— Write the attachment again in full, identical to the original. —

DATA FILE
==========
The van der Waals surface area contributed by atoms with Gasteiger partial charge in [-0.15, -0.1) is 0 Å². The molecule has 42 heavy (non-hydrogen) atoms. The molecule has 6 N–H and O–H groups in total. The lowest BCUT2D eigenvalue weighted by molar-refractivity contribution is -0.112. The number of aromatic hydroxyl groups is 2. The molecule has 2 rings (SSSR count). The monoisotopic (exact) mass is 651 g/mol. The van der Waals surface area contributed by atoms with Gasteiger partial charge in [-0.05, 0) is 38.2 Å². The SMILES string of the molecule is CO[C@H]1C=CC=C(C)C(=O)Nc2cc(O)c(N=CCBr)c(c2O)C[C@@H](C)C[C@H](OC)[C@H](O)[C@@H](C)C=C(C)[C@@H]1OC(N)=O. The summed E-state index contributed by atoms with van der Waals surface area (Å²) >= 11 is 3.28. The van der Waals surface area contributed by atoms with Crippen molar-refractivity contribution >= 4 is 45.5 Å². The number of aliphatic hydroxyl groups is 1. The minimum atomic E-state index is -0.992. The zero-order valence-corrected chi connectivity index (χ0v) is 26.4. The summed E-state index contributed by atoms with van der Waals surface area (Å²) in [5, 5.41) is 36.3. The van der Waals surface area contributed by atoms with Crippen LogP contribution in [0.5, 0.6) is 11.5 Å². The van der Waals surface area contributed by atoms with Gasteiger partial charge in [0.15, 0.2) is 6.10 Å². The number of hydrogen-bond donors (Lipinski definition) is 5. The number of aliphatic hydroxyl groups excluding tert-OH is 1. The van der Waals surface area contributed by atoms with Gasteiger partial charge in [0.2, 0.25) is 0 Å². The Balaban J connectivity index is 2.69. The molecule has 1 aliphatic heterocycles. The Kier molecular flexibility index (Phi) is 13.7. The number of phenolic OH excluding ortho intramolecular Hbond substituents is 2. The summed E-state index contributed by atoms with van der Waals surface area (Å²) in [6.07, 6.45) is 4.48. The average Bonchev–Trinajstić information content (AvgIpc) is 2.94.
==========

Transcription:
The van der Waals surface area contributed by atoms with Gasteiger partial charge in [-0.15, -0.1) is 0 Å². The molecule has 42 heavy (non-hydrogen) atoms. The molecule has 6 N–H and O–H groups in total. The lowest BCUT2D eigenvalue weighted by molar-refractivity contribution is -0.112. The number of aromatic hydroxyl groups is 2. The molecule has 2 rings (SSSR count). The monoisotopic (exact) mass is 651 g/mol. The van der Waals surface area contributed by atoms with Gasteiger partial charge in [-0.05, 0) is 38.2 Å². The SMILES string of the molecule is CO[C@H]1C=CC=C(C)C(=O)Nc2cc(O)c(N=CCBr)c(c2O)C[C@@H](C)C[C@H](OC)[C@H](O)[C@@H](C)C=C(C)[C@@H]1OC(N)=O. The summed E-state index contributed by atoms with van der Waals surface area (Å²) >= 11 is 3.28. The van der Waals surface area contributed by atoms with Crippen molar-refractivity contribution >= 4 is 45.5 Å². The number of aliphatic hydroxyl groups is 1. The minimum atomic E-state index is -0.992. The zero-order valence-corrected chi connectivity index (χ0v) is 26.4. The summed E-state index contributed by atoms with van der Waals surface area (Å²) in [5, 5.41) is 36.3. The van der Waals surface area contributed by atoms with Crippen LogP contribution in [0.5, 0.6) is 11.5 Å². The van der Waals surface area contributed by atoms with Gasteiger partial charge in [0.15, 0.2) is 6.10 Å². The number of hydrogen-bond donors (Lipinski definition) is 5. The number of aliphatic hydroxyl groups excluding tert-OH is 1. The van der Waals surface area contributed by atoms with Gasteiger partial charge in [0.2, 0.25) is 0 Å². The Balaban J connectivity index is 2.69. The molecule has 1 aliphatic heterocycles. The Kier molecular flexibility index (Phi) is 13.7. The number of phenolic OH excluding ortho intramolecular Hbond substituents is 2. The summed E-state index contributed by atoms with van der Waals surface area (Å²) in [6.07, 6.45) is 4.48. The average Bonchev–Trinajstić information content (AvgIpc) is 2.94.